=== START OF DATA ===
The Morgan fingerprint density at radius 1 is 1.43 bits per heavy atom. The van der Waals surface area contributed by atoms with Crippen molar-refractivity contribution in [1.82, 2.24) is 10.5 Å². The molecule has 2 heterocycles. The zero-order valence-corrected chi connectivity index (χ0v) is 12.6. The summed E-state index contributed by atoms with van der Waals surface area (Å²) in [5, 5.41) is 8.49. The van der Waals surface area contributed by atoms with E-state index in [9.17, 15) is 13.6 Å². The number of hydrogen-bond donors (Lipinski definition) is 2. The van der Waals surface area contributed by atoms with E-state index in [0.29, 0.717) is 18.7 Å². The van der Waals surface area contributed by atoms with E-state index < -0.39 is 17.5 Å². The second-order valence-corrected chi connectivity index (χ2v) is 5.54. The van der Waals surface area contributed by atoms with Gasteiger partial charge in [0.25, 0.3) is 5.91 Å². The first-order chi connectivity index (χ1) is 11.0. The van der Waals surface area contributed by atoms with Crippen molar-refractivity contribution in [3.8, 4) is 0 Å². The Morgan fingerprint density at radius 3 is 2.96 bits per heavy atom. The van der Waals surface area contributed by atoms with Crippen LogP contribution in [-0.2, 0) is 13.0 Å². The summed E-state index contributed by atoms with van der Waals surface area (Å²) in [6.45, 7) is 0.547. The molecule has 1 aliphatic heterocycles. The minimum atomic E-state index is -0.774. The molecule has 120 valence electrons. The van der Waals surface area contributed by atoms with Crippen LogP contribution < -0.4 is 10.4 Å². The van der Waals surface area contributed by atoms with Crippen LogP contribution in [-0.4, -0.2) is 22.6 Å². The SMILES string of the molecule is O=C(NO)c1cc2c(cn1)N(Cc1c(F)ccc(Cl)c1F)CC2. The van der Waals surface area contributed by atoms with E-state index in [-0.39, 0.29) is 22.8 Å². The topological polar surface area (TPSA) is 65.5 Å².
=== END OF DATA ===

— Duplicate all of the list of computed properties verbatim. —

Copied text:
The Morgan fingerprint density at radius 1 is 1.43 bits per heavy atom. The van der Waals surface area contributed by atoms with Crippen molar-refractivity contribution in [1.82, 2.24) is 10.5 Å². The molecule has 2 heterocycles. The zero-order valence-corrected chi connectivity index (χ0v) is 12.6. The summed E-state index contributed by atoms with van der Waals surface area (Å²) in [5, 5.41) is 8.49. The van der Waals surface area contributed by atoms with E-state index in [9.17, 15) is 13.6 Å². The number of hydrogen-bond donors (Lipinski definition) is 2. The van der Waals surface area contributed by atoms with E-state index in [0.29, 0.717) is 18.7 Å². The van der Waals surface area contributed by atoms with E-state index < -0.39 is 17.5 Å². The second-order valence-corrected chi connectivity index (χ2v) is 5.54. The van der Waals surface area contributed by atoms with Gasteiger partial charge in [0.25, 0.3) is 5.91 Å². The first-order chi connectivity index (χ1) is 11.0. The van der Waals surface area contributed by atoms with Crippen molar-refractivity contribution in [3.8, 4) is 0 Å². The Morgan fingerprint density at radius 3 is 2.96 bits per heavy atom. The van der Waals surface area contributed by atoms with Crippen LogP contribution in [-0.2, 0) is 13.0 Å². The summed E-state index contributed by atoms with van der Waals surface area (Å²) in [6.45, 7) is 0.547. The molecule has 1 aliphatic heterocycles. The minimum atomic E-state index is -0.774. The molecule has 120 valence electrons. The van der Waals surface area contributed by atoms with Crippen LogP contribution < -0.4 is 10.4 Å². The van der Waals surface area contributed by atoms with Crippen LogP contribution in [-0.4, -0.2) is 22.6 Å². The SMILES string of the molecule is O=C(NO)c1cc2c(cn1)N(Cc1c(F)ccc(Cl)c1F)CC2. The van der Waals surface area contributed by atoms with E-state index in [-0.39, 0.29) is 22.8 Å². The topological polar surface area (TPSA) is 65.5 Å².